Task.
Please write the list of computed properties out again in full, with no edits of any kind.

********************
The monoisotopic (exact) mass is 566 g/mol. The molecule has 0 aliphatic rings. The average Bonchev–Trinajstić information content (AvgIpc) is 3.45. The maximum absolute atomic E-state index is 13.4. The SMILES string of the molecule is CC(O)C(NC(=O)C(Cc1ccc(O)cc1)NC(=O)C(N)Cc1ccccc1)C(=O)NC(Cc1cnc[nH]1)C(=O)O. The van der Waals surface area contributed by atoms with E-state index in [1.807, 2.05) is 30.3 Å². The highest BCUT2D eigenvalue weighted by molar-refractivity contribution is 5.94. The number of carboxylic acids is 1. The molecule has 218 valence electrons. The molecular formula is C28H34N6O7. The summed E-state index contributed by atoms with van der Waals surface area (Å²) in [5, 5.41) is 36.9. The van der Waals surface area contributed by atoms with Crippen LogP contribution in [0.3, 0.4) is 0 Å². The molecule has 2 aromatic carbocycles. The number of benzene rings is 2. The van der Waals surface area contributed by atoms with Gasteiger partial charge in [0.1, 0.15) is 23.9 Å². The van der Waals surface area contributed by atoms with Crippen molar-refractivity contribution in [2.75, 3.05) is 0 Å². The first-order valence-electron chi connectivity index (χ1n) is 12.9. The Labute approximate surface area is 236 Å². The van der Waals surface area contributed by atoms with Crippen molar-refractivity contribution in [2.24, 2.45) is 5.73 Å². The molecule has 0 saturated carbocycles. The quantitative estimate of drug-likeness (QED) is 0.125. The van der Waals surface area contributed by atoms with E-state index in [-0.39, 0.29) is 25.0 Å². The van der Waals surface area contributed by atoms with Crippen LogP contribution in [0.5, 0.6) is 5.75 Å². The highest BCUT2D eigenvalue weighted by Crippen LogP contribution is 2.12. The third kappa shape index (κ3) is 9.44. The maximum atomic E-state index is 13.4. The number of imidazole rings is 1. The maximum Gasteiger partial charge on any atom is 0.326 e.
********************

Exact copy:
The monoisotopic (exact) mass is 566 g/mol. The molecule has 0 aliphatic rings. The average Bonchev–Trinajstić information content (AvgIpc) is 3.45. The maximum absolute atomic E-state index is 13.4. The SMILES string of the molecule is CC(O)C(NC(=O)C(Cc1ccc(O)cc1)NC(=O)C(N)Cc1ccccc1)C(=O)NC(Cc1cnc[nH]1)C(=O)O. The van der Waals surface area contributed by atoms with E-state index in [1.807, 2.05) is 30.3 Å². The highest BCUT2D eigenvalue weighted by molar-refractivity contribution is 5.94. The number of carboxylic acids is 1. The molecule has 218 valence electrons. The molecular formula is C28H34N6O7. The summed E-state index contributed by atoms with van der Waals surface area (Å²) in [5, 5.41) is 36.9. The van der Waals surface area contributed by atoms with Crippen LogP contribution in [0.3, 0.4) is 0 Å². The molecule has 2 aromatic carbocycles. The number of benzene rings is 2. The van der Waals surface area contributed by atoms with Gasteiger partial charge in [0.1, 0.15) is 23.9 Å². The van der Waals surface area contributed by atoms with Crippen molar-refractivity contribution in [2.75, 3.05) is 0 Å². The first-order valence-electron chi connectivity index (χ1n) is 12.9. The Labute approximate surface area is 236 Å². The van der Waals surface area contributed by atoms with Crippen molar-refractivity contribution in [2.24, 2.45) is 5.73 Å². The molecule has 0 saturated carbocycles. The quantitative estimate of drug-likeness (QED) is 0.125. The van der Waals surface area contributed by atoms with E-state index in [-0.39, 0.29) is 25.0 Å². The van der Waals surface area contributed by atoms with Crippen LogP contribution in [0.5, 0.6) is 5.75 Å². The highest BCUT2D eigenvalue weighted by Crippen LogP contribution is 2.12. The third kappa shape index (κ3) is 9.44. The maximum atomic E-state index is 13.4. The number of imidazole rings is 1. The maximum Gasteiger partial charge on any atom is 0.326 e.